Eric Bischoff Critiques Conor McGregor’s Ability To Be A Heel & Create Controversy, “I Think He Could Have Done A Much Better Job”

The latest episode of Eric Bischoff’s new weekly podcast Bischoff on Wrestling was officially released today on iTunes & PodcastArena.com!

You can listen to Eric’s comments from the transcription below starting at the 30 minute mark in the embedded audio player above.

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On what he thought of Conor McGregor’s recent outspoken comments about Brock Lesnar and WWE Superstars:

EB: I’ve got two ways of looking at it. If Conor’s goal was to be a heel and to stir up interest and maximize the opportunity that he has I think he did an adequate job doing that. I think he could have done a much better job. If he was going to be a heel he should have been a heel 100%. Instead of going out and making a half-ass, smart-ass comment the way he did about the WWE roster. The back peddling and saying, “Oh, by the way Triple H is a good guy and I’ve got not problem with Vince McMahon.” He might have said something nice about Stephanie. To me that just took all the heel steam out of his comments. It kind of goes to one of the things that I think is so prevalent today is that people are really afraid to be a heel. I mean a real heel. I mean really commit to being a heel. Make people hate you. Don’t mitigate it trying to cover your rear end by making a broad statement about the WWE roster, how you think they’re all pussies and then come out and praise the Chairman of the Board and Triple H. It was just weird to me. If he did it for the sole intention of getting attention for himself I think he did an adequate job. It created controversy. Controversy will, as we all know, create cash. I think he could have done a much better job had he not talked about Brock Lesnar. Let’s face it. I like Brock. I feel horrible for him and the fans of WWE. It was a horrible situation. What Conor said was true. The first rule of thumb if you’re a heel is, “Don’t use the truth.” That just screws everything up because now everybody doesn’t know how to feel about you. Number One. Number two, don’t cover your ass and praise the boss and the bosses daughter and husband because they’re in control and then proceed to alienate and piss off the wrestling fans by calling out the entire roster. It’s stupid. Now, if he meant it and is intentionally doing it I think he did an adequate job. It could have been much better had he actually committed to it. Second scenario, he really believes it. In which case he’s ignorant. In the literal sense. I don’t mean it derisively. I mean it in the literal sense of the term. If Conor McGregor believes what he said he is exceptionally ignorant. Profoundly ignorant would probably be the best way to say it. It’s shocking to me. You’ve got guys like Dolph Ziggler for one and there’s maybe thirty or forty guys that regardless of Conor McGregor’s skill… and I like Conor McGregor as a fighter, don’t know him as a person… I am entertained by him as a fighter. If he really believes it? I doubt he does. I can’t imagine it. Weighing what he weighs at 112 pounds with rocks in his pockets or whatever it is. The thought he could slap around half the roster is actually comical.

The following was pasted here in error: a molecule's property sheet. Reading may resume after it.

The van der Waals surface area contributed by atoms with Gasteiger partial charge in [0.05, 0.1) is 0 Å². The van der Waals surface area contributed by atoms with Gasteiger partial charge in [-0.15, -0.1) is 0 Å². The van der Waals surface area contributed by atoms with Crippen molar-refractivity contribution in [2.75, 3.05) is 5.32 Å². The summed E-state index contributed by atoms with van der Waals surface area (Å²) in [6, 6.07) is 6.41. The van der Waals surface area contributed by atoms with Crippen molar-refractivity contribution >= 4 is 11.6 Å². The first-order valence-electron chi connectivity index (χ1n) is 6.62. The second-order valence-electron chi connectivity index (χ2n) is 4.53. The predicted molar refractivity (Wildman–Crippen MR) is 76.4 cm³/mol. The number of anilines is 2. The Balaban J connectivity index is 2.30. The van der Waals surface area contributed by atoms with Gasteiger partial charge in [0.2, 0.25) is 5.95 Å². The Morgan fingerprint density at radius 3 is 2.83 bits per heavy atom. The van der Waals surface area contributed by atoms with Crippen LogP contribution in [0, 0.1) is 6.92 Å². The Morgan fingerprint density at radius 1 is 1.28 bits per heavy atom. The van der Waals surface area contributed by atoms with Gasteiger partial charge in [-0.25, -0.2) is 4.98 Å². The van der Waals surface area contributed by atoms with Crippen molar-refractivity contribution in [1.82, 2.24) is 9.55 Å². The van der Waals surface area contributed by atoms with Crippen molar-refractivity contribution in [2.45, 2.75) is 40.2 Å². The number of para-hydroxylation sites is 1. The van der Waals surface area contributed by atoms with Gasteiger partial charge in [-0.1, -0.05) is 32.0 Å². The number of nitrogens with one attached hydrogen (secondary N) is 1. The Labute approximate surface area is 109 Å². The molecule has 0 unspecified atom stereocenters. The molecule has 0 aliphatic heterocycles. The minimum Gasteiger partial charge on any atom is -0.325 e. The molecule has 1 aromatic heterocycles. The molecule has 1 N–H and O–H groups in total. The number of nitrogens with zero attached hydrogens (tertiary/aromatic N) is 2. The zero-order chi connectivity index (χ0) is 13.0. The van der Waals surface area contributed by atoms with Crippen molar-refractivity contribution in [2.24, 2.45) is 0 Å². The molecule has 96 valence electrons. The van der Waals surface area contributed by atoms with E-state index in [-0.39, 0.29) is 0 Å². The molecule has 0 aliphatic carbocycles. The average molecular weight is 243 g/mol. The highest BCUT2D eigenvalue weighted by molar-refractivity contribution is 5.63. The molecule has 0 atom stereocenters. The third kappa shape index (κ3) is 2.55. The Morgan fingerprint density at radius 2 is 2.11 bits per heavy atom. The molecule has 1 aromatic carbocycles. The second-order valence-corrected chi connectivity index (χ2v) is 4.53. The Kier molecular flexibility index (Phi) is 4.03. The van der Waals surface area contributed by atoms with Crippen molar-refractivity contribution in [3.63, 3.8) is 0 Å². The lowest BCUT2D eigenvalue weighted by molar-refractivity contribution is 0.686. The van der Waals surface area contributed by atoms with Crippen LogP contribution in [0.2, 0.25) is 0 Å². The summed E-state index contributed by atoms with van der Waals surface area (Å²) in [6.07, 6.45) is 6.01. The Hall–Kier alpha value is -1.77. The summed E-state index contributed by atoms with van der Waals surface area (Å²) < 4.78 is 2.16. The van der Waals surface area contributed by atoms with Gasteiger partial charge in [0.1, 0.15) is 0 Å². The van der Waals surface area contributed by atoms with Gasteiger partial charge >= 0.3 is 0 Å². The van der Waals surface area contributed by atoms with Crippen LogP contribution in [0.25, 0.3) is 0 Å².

This week’s “The Business of Professional Wrestling” segment features Eric discussing:

  • WWE and Joey Styles parting ways
  • The fine line WWE Superstars walk by saying controversial things about the company while under contract
  • Dean Ambrose’s comments on the live Stone Cold Podcast on the WWE Network about Brock Lesnar being lazy and not wanting to do business in their WrestleMania 32 bout
  • How Conor McGregor’s comments could have affected a bigger deal between WWE & UFC
  • Whether RAW’s ratings dropping sharply this week means anything
  • If it’s time to turn John Cena heel now due to his busy “Hollywood” schedule
  • His thoughts on The New Day
  • The return of the squash match to WWE
  • UFC fighter Conor McGregor’s recent controversial comments about Brock Lesnar and WWE Superstars
  • More…

He then airs the second half of his interview with Nick Aldis (aka Magnus). During the interview they discuss:

  • Eric thinking Nick had “a chip on his shoulder” the first time they met
  • Nick’s work with Sting in TNA
  • The uphill battle he faced in TNA being labeled a “Dixie Project”
  • Chris Jericho’s leap from WCW to WWE and the difference in storytelling
  • The Cruiserweight Classic
  • How we are currently in the wild west of digital distribution and advertising
  • Why Nick thinks Chael Sonnen was the pro wrestler in 2012
  • More…

Today’s show wraps up with Eric answering a handful of questions from fans

A new episode of Bischoff on Wrestling will be released every Wednesday night on iTunes & PodcastArena.com.

To enjoy more pro wrestling audio please check out the WrestleZone Radio archives in the embedded audio player below:

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